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A Provincial Scan of Municipal Alcohol Policies – Quantitative Results


I Introduction
II Methods
III Results
IV Discussion
V Conclusion
VI Resources
VII References

-- Submitted by Jason LeMar, Health Promotion Consultant – Alcohol Policy, Health Promotion Capacity Building, Public Health Ontario and Gobinaa Manoharan, Product Development Advisor, Health Promotion Capacity Building, Public Health Ontario (former)

Note: The Health Promotion Capacity Building Unit of Public Health Ontario discussed the qualitative responses from the scan of Ontario MAPs in the March 20, 2015 edition available at

I Introduction

A municipal alcohol policy (MAP) is a civic policy that aligns with provincial liquor laws and outlines the appropriate use of alcohol on local government owned or managed property. [1] The goal of a MAP is to encourage moderate, responsible alcohol consumption by changing the social norm and value placed on alcohol in a community. [2,3] The Ontario Public Health Standards outline the need to develop and implement healthy public policies that address issues such as alcohol. [4] In addition, the Prevention of Substance Misuse 2010 guidance document released by the Ministry of Health and Long-Term Care encourages boards of health to increase awareness of MAPs and to improve or initiate the creation and implementation of MAPs. [5] The Framework for a Canadian National Alcohol Strategy (NAS) also provides recommendations to create safer communities using local alcohol policies. [6]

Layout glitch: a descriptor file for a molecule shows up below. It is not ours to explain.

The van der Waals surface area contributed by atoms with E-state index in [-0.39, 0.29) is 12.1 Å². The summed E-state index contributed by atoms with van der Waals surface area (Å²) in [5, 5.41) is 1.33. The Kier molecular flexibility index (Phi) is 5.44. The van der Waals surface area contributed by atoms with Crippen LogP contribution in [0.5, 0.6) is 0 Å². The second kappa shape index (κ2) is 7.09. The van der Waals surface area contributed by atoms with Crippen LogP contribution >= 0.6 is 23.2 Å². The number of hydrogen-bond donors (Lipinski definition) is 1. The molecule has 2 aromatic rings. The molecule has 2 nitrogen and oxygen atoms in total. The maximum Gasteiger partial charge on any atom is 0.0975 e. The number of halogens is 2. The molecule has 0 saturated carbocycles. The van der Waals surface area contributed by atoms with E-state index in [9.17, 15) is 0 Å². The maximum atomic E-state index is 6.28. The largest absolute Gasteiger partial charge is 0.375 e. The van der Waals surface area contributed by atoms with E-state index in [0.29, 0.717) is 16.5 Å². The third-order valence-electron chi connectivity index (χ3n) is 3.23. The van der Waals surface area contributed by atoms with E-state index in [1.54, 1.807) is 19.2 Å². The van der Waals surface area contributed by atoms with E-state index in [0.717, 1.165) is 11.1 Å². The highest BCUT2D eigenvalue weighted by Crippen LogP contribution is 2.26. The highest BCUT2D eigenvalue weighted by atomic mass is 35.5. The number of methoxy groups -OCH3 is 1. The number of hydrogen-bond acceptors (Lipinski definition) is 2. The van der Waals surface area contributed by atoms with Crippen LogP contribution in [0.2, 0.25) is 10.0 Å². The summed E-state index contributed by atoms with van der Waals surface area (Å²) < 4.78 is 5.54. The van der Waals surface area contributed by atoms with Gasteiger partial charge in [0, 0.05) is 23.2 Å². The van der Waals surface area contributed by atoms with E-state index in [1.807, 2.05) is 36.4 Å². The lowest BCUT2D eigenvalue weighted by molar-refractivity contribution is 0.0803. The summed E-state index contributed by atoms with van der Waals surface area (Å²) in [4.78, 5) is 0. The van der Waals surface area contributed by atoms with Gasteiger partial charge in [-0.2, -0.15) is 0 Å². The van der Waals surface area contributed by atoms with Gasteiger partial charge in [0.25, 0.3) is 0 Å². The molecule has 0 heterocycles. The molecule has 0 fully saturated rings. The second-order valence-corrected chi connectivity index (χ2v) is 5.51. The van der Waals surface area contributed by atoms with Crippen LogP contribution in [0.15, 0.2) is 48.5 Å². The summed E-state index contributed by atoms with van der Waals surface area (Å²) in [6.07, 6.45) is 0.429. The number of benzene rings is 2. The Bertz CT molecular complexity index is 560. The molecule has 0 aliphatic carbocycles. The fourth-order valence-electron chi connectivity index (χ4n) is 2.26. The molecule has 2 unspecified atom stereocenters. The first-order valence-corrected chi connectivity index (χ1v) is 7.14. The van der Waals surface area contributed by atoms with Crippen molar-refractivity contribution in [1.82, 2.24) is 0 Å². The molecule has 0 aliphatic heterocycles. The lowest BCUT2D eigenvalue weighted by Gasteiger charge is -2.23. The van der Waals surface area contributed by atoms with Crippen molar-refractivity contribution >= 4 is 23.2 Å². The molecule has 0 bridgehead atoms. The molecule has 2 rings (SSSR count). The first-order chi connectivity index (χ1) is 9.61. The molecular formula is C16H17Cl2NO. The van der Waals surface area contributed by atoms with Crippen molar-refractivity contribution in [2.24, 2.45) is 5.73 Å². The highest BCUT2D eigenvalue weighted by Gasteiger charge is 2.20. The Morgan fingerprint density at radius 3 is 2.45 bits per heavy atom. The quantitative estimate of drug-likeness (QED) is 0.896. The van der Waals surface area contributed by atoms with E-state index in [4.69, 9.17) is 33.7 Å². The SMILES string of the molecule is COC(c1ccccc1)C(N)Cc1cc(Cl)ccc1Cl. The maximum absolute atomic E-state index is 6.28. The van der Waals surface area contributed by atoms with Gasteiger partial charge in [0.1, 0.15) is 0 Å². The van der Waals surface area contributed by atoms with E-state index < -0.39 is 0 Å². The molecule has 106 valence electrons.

A survey of public health units (PHU) was conducted to gather information about the implementation of MAPs throughout the province of Ontario. The purpose of this article is to highlight some of the quantitative results received from this survey, specifically the status of MAPs across Ontario.

II Methods

An online survey was developed and distributed to each PHU in October 2014. It was requested that staff associated with the Low-Risk Alcohol Drinking Guidelines (LRADG) programming complete the survey, with one coordinated response submitted per public health unit. The survey was divided into three sections: respondent information; status of active MAPs; and success and challenges with MAP development.

III Results

A total of 32 of 36 PHUs originally completed the survey, resulting in a response rate of 89%, with all regions of Ontario represented well. The remaining four (of 36) PHUs completed the survey at a later date after data analysis and report writing was completed; therefore their information was not included in the full analyses. Table 1 below shows the status of MAPs by health unit region.  

Health unit region

% with approved  MAPs